With the world becoming more connected, communication is as important as ever. Especially when it comes to using English in business. If you are a professional that needs help speaking English with the right pronunciation, grammar and vocabulary, try Lingoloop. Need help with emails, a presentation or maybe an interview? We can help!

Our expert teachers are ready to help you feel good speaking English! You won’t believe what our students are saying about us… 

Internet Slang Quiz

Slang on the Internet?

There are so many acronyms and slang people use to communicate on the Internet. Initially these were abbreviations for longer phrases, but people nearly treat them like they are actual words! Take our Lingoloop Internet slang quiz below and test how well you speak Internet:)

 

I hope you enjoyed our quiz. If you want to brush up on your slang and learn to speak like a native speaker, sign up for a Lingoloop free trial class. Practicing real English conversations with our expert tutors over video chat will improve your skills and boost your confidence quickly!

 

How to Speak About Politics in English Without Upsetting Anyone

The conventional wisdom in America is that there are three things you should never discuss: politics, religion, and money. All three of these are controversial topics that many people believe you should only bring up with your closest friends and family.

Politics is on this list because the politicians and issues you support often reflect your values, or things you think are most important in life. A conversation about these important issues can make people very emotional (especially when they don’t share your values), and there are some places, such as the workplace, where you want to be careful about offending people.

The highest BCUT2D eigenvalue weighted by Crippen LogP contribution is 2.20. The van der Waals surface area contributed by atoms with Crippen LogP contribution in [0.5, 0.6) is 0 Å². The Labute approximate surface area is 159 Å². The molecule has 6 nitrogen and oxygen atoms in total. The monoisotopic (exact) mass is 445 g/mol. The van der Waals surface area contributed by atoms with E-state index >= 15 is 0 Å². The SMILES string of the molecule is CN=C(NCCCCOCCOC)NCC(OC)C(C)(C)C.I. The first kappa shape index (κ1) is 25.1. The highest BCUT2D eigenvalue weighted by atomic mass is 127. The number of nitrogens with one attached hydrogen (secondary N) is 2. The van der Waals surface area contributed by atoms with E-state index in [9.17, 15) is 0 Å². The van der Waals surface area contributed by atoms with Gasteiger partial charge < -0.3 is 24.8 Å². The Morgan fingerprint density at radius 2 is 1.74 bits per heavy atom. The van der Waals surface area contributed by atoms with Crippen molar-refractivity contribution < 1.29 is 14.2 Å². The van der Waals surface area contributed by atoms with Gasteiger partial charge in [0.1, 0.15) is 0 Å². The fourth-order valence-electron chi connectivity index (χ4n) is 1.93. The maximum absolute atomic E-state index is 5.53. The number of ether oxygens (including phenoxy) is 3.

Even so, there is SO MUCH political news in a presidential election year like 2020. In addition to knowing the right political words in English you need to know the right way to say them! The topic will come up, so… how do you talk about it without upsetting anyone? We have three pieces of advice.

Our first piece of advice: stick to the facts!

For example, you can talk about what a candidate says about a specific issue, but try to avoid saying how you feel about that. Be careful expressing your own opinions.

Our second piece of advice: know these important terms and phrases!

1. Who is running for office?

“Running for office” is an English idiom that means someone has entered an election race. This race isn’t for the fastest time but instead for the most votes. The candidate with the most votes wins the race!

2. How many people are in the race?

America is a “two-party system”. Those two “political parties” are the Democratic Party and the Republican Party. In the “general election” (usually in November) it will usually be one Republican versus one Democrat. Although sometimes you may see other parties on the “ballot,” usually only a Republican or Democrat wins and gets the job. On “election day,” the voters “go to the polls” (each neighborhood has a location to which residents can go) and “cast their votes.”

Before the general election is the “primary.” This is when certain people (the “candidates”) run for the chance to represent the Democrats or Republicans in the general election. The candidate who wins a primary also “wins the nomination.” That winner is now the “nominee” and heads to the general election.

3. Who is the dark horse? Who is the frontrunner? Who is the underdog?